Glove box still not cooperating. Lack of cooperation now affecting the gas gauge, thus ending any further controversy regarding its accuracy. Math becoming increasingly difficult. Had to abandon the two tank approach to avoid passing out so I’m now once again stopping every 100 miles.
Buy a screwdriver at the next gas station to try and persuade the glove box. No dice.
Sunrise set against the Louisiana swamps was nice.
Not having any trouble staying awake as something is going on with the steering. Bronco increasingly wants to drift to the right, ignoring gentle persuasion from the steering wheel, until something eventually clicks/catches and forces an impromptu hard left turn — at 65 MPH. This element is added to the growing list of things to ignore.
In vicinity of Texas border when I lose track of when I last filled up. Minor panic attack.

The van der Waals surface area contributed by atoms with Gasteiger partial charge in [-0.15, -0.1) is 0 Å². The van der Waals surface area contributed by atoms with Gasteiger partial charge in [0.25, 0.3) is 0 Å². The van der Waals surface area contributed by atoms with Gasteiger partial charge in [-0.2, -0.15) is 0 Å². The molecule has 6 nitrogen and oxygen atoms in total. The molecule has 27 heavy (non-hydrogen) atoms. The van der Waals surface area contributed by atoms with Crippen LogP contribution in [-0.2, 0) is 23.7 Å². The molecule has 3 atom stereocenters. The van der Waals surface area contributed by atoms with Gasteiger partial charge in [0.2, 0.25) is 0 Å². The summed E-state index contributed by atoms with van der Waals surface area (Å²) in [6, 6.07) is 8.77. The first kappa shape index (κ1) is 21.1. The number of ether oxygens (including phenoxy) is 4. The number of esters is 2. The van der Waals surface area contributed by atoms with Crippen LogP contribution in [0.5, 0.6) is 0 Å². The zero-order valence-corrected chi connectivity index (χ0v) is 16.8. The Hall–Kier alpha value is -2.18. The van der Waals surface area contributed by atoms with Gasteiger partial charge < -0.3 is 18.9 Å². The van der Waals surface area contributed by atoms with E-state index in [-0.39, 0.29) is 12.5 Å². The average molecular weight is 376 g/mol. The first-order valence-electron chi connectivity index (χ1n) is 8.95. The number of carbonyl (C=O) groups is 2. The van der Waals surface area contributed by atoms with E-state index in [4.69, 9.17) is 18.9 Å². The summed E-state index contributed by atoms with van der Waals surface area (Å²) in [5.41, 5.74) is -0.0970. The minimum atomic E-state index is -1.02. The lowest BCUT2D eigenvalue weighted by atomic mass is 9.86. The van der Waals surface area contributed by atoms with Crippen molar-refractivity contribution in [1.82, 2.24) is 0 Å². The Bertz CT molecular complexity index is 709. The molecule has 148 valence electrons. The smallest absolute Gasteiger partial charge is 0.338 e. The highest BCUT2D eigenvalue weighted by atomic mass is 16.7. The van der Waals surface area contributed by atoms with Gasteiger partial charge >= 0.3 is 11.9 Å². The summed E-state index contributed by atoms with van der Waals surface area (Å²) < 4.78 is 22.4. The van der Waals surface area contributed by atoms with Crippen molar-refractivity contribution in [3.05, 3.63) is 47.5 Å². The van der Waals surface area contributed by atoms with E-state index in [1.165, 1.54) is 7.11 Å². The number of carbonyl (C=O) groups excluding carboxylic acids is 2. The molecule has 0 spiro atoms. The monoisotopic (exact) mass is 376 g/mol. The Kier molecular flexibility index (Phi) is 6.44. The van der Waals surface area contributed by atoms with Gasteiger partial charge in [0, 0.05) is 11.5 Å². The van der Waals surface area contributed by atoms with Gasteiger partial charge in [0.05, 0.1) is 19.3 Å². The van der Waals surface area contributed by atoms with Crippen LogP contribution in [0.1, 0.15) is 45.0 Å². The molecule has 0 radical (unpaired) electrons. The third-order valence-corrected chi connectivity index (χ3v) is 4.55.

Glove box relents for no apparent reason and the almost audible music is back – as is another conference call with a new client. I have no idea what I said. I believe I also spoke to my bride and pretended to be at the airport in NC. And the Oscar goes to…
One more big traffic jam in Beaumont (probably from everyone trying to leave).
Made it to my neck-of-the-woods about 2:00 p.m. Stopped at nearby gas station for yet another 10 gallons and then went to the neighborhood car wash. Attempted to remove the aroma of gas with what I thought was a modest amount of success (will later realize that my nasal passages and a fair number of my synapses had been permanently singed).
Pulled into my driveway at 2:30, exactly when my fictitious flight was going to have me arrive. My bride walked out after several minutes with a confused look on her face “That’s not your truck?”
After the shock we took a spin around the neighborhood and she subsequently sung my praises on social media. She also wrinkled her nose — a lot — and asked if that oil refinery-ish smell was a permanent feature.
Epilogue: We sold Lucille, as the beast came to be known, when we moved to Costa Rica. During our time together we learned a few things, including: 1) owning an un-airconditioned car in Houston is not as romantic as it sounds, 2) my sense of self-preservation is underdeveloped, and 3) I can, apparently, be quite the sneaky bastard (hopefully these powers will continue to be used for good).